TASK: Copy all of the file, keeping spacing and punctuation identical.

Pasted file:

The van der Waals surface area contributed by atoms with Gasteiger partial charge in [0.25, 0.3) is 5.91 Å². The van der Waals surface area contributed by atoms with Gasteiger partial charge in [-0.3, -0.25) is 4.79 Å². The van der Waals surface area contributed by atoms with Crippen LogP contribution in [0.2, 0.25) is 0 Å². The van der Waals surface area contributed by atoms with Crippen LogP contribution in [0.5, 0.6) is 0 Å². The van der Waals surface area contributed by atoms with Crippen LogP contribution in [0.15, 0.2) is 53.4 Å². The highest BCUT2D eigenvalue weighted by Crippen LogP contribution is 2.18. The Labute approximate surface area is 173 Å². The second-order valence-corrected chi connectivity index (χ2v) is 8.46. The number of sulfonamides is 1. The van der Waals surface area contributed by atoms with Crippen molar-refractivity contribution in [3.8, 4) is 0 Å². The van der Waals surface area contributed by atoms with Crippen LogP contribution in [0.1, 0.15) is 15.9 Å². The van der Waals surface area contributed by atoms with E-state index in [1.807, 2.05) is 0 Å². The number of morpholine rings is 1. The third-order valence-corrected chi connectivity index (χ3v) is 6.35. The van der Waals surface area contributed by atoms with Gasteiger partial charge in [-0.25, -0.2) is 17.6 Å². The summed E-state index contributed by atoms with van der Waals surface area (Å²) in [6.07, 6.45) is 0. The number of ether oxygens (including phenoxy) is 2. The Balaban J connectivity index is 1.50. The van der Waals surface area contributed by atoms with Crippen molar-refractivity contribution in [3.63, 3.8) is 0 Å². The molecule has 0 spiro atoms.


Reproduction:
The van der Waals surface area contributed by atoms with Gasteiger partial charge in [0.25, 0.3) is 5.91 Å². The van der Waals surface area contributed by atoms with Gasteiger partial charge in [-0.3, -0.25) is 4.79 Å². The van der Waals surface area contributed by atoms with Crippen LogP contribution in [0.2, 0.25) is 0 Å². The van der Waals surface area contributed by atoms with Crippen LogP contribution in [0.5, 0.6) is 0 Å². The van der Waals surface area contributed by atoms with Crippen LogP contribution in [0.15, 0.2) is 53.4 Å². The highest BCUT2D eigenvalue weighted by Crippen LogP contribution is 2.18. The Labute approximate surface area is 173 Å². The second-order valence-corrected chi connectivity index (χ2v) is 8.46. The number of sulfonamides is 1. The van der Waals surface area contributed by atoms with Crippen molar-refractivity contribution in [3.8, 4) is 0 Å². The van der Waals surface area contributed by atoms with Crippen LogP contribution in [0.1, 0.15) is 15.9 Å². The van der Waals surface area contributed by atoms with E-state index in [1.807, 2.05) is 0 Å². The number of morpholine rings is 1. The third-order valence-corrected chi connectivity index (χ3v) is 6.35. The van der Waals surface area contributed by atoms with Gasteiger partial charge in [-0.25, -0.2) is 17.6 Å². The summed E-state index contributed by atoms with van der Waals surface area (Å²) in [6.07, 6.45) is 0. The number of ether oxygens (including phenoxy) is 2. The Balaban J connectivity index is 1.50. The van der Waals surface area contributed by atoms with Crippen molar-refractivity contribution in [3.63, 3.8) is 0 Å². The molecule has 0 spiro atoms.